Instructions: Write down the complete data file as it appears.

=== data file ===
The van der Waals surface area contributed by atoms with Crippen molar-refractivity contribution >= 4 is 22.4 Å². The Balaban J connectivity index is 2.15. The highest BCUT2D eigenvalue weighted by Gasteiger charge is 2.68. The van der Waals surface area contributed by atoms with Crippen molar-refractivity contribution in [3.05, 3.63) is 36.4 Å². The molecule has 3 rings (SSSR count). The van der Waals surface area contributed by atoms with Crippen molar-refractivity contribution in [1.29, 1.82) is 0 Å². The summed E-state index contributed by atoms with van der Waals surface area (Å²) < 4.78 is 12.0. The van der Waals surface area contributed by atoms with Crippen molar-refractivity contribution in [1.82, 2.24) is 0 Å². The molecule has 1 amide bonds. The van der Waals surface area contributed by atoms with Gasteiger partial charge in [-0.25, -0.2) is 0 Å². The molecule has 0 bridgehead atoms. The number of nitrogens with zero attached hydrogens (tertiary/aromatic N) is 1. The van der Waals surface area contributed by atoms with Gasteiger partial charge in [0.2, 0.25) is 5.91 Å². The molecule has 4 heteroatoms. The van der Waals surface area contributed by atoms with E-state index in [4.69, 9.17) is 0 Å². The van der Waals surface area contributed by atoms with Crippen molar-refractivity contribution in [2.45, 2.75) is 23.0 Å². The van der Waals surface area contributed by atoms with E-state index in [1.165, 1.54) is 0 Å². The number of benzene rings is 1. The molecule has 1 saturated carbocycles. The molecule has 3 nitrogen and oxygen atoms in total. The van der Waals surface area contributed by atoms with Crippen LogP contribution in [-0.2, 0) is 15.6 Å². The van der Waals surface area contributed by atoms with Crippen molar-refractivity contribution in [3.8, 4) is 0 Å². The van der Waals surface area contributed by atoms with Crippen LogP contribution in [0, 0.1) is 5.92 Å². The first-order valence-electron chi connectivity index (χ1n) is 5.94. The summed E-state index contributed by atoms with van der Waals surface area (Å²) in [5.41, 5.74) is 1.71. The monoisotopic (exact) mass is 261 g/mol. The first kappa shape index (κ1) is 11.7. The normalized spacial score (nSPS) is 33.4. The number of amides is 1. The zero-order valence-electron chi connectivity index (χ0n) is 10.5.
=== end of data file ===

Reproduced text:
The van der Waals surface area contributed by atoms with Crippen molar-refractivity contribution >= 4 is 22.4 Å². The Balaban J connectivity index is 2.15. The highest BCUT2D eigenvalue weighted by Gasteiger charge is 2.68. The van der Waals surface area contributed by atoms with Crippen molar-refractivity contribution in [3.05, 3.63) is 36.4 Å². The molecule has 3 rings (SSSR count). The van der Waals surface area contributed by atoms with Crippen molar-refractivity contribution in [1.29, 1.82) is 0 Å². The summed E-state index contributed by atoms with van der Waals surface area (Å²) < 4.78 is 12.0. The van der Waals surface area contributed by atoms with Crippen molar-refractivity contribution in [1.82, 2.24) is 0 Å². The molecule has 1 amide bonds. The van der Waals surface area contributed by atoms with Gasteiger partial charge in [-0.25, -0.2) is 0 Å². The molecule has 0 bridgehead atoms. The number of nitrogens with zero attached hydrogens (tertiary/aromatic N) is 1. The van der Waals surface area contributed by atoms with Gasteiger partial charge in [0.2, 0.25) is 5.91 Å². The molecule has 4 heteroatoms. The van der Waals surface area contributed by atoms with E-state index in [4.69, 9.17) is 0 Å². The van der Waals surface area contributed by atoms with Crippen molar-refractivity contribution in [2.45, 2.75) is 23.0 Å². The van der Waals surface area contributed by atoms with E-state index in [1.165, 1.54) is 0 Å². The number of benzene rings is 1. The molecule has 1 saturated carbocycles. The molecule has 3 nitrogen and oxygen atoms in total. The van der Waals surface area contributed by atoms with Crippen LogP contribution in [-0.2, 0) is 15.6 Å². The van der Waals surface area contributed by atoms with Crippen molar-refractivity contribution in [3.8, 4) is 0 Å². The van der Waals surface area contributed by atoms with Crippen LogP contribution in [0, 0.1) is 5.92 Å². The first-order valence-electron chi connectivity index (χ1n) is 5.94. The summed E-state index contributed by atoms with van der Waals surface area (Å²) in [5.41, 5.74) is 1.71. The monoisotopic (exact) mass is 261 g/mol. The first kappa shape index (κ1) is 11.7. The normalized spacial score (nSPS) is 33.4. The number of amides is 1. The zero-order valence-electron chi connectivity index (χ0n) is 10.5.